A Day of Runaways
On Monday, there were no less than
three runaways in town, none of them fortunately resulting seriously to
the occupants of the various rigs.
In the morning, Mrs. Irwin of
Woodhouse, was driving to town. Coming down the hill east of the
Woolen Mill, her horse started to run, and could not be stopped. It ran up
Norfolk Street as far as Curtis' corner, then turned west, being caught by
Mr. Roger Cropp, with no damage done, beyond a severe fright to the
Mr. J. Trembley was drawing dirt
off the streets to Mrs. Rowat's premises. As he opened the gate, the
horses became frightened at the steam exhaust at the Canning Factory, and
started east along Robinson street.
At Ramey's hotel, they swerved to the
northwest and ran toward a small house opposite the fire hall. One animal
ran on the south side of the house, and one on the west side.
tongue of the wagon penetrated the corner of the building, tearing a large
hole in it. A child was ill in this house, and had a bad fright.
The third event ended more
seriously. Mr. and Mrs.
T. J. Agar had been in Walsingham Centre during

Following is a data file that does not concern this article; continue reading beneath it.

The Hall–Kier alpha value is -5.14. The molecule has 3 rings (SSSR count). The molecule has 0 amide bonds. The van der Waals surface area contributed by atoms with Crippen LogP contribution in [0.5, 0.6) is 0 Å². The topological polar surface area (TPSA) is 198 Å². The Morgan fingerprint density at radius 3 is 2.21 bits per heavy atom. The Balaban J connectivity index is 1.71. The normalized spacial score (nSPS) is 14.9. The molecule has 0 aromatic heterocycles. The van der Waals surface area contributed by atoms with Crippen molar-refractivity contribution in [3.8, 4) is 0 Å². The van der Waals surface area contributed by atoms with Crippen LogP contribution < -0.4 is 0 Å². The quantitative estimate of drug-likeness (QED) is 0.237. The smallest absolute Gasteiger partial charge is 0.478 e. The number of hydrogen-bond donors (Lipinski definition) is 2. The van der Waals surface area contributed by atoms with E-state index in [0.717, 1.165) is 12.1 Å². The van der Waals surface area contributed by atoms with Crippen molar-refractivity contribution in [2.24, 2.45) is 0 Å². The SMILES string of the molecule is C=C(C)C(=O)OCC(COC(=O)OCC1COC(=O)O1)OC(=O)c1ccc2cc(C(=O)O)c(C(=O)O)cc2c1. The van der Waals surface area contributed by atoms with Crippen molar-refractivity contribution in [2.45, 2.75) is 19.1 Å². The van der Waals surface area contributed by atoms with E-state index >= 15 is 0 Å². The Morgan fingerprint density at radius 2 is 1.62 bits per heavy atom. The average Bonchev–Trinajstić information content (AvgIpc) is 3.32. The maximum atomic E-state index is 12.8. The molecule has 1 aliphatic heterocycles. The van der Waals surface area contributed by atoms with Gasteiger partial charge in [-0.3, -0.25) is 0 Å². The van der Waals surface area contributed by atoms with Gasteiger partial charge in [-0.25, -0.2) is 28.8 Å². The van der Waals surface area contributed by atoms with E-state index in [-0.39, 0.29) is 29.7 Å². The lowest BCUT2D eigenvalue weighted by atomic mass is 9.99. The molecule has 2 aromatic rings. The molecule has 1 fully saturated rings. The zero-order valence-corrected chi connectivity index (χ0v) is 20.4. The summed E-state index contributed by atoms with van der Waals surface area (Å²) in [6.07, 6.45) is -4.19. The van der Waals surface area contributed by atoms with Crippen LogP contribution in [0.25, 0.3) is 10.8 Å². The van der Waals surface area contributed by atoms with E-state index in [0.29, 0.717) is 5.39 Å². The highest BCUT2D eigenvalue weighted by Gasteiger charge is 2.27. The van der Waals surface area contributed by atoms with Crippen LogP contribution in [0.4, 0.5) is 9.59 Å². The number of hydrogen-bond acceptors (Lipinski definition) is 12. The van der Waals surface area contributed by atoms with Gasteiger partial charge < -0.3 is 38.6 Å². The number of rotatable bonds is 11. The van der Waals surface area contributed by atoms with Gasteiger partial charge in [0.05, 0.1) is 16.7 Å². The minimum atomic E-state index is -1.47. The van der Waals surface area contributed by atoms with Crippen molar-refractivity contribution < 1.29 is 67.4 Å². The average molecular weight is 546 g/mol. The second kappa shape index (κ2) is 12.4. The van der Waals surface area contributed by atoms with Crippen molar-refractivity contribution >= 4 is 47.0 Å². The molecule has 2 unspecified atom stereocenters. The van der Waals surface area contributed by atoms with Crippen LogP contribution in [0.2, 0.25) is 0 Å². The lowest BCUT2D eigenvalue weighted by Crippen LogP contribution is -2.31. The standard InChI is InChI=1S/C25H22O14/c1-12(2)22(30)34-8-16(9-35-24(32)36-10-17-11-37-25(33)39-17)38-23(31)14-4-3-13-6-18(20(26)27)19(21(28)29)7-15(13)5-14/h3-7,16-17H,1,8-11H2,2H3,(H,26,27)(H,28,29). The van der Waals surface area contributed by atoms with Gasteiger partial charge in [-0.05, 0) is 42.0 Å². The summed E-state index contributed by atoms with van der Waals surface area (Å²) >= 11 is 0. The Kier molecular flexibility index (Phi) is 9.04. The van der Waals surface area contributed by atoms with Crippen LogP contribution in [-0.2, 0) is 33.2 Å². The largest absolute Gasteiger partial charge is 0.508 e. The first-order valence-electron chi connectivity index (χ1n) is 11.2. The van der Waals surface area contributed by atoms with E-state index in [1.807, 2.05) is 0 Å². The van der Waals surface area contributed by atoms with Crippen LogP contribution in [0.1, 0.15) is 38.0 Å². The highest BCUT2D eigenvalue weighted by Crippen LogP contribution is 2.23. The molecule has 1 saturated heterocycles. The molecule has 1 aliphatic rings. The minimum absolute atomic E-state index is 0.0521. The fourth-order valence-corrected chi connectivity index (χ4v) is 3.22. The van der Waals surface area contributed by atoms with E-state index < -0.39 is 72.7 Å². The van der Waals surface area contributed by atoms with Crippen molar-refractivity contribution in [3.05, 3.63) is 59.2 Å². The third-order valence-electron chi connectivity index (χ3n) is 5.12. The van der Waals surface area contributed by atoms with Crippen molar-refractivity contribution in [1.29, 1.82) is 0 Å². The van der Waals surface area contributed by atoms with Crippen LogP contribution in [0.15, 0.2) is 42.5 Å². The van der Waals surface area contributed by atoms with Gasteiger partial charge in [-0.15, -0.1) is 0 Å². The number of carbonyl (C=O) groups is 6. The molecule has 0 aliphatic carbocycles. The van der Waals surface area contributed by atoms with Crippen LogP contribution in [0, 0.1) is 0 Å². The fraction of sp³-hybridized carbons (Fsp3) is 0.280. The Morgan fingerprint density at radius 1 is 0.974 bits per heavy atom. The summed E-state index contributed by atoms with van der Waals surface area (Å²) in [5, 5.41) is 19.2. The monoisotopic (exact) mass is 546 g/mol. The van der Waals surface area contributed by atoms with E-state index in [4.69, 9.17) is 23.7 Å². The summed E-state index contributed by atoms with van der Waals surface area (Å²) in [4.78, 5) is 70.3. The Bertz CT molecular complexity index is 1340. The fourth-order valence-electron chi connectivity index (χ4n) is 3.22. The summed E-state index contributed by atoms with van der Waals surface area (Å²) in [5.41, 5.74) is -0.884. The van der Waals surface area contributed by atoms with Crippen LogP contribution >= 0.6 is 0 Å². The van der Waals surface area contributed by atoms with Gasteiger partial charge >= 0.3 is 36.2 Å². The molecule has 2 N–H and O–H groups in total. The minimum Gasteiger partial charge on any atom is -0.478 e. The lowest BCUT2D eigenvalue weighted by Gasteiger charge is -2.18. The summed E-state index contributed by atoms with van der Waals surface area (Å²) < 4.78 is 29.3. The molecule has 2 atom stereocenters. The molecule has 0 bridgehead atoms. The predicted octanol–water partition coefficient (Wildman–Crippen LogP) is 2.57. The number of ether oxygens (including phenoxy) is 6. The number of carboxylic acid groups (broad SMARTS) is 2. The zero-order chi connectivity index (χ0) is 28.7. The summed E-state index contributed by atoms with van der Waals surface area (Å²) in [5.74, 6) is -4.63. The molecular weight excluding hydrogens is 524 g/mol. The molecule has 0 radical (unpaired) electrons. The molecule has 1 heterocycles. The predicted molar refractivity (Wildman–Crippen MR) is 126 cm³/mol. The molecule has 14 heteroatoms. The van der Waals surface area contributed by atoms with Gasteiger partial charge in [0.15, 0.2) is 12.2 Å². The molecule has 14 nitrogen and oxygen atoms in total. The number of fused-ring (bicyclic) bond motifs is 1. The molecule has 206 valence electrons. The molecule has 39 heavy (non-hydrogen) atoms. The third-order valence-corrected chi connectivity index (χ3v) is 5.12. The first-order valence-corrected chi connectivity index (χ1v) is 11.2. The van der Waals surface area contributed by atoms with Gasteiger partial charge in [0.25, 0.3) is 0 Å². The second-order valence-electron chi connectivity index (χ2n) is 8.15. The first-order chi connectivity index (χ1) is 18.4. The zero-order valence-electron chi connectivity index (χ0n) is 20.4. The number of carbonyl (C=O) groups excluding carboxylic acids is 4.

the day, and returned to town late in the afternoon.
Mrs. Agar, wishing to
execute a commission in the north ward, called for Leonore [sic] Harper, eldest
daughter of Mr. John Harper, and drove to the house where she wished to
make a call, leaving the little girl in the rig to hold the horses.
It is not known how they became
frightened, but they came down Colborne street, the little girl hanging to
In front of the residence of N. J. H. Green, the horses went
around in a wide circle once or twice and this caused the tongue of
the vehicle to drop down.
A few rods further, in front of the curling
rink, the horses came loose from the buggy, which overturned, throwing the
little driver out. She was fortunately only bruised and scratched a
little, although so terrified as to be almost incoherent.
The animals kept on, one being
caught on Norfolk street. The other slipped on the sidewalk in front of
Lynnwood Park and fell against a stump, breaking its back.
The horse, a
handsome grey animal, for which the owner, Mr. Lewis Green, liveryman, has
refused an offer of $200, was not put out of its agony until the following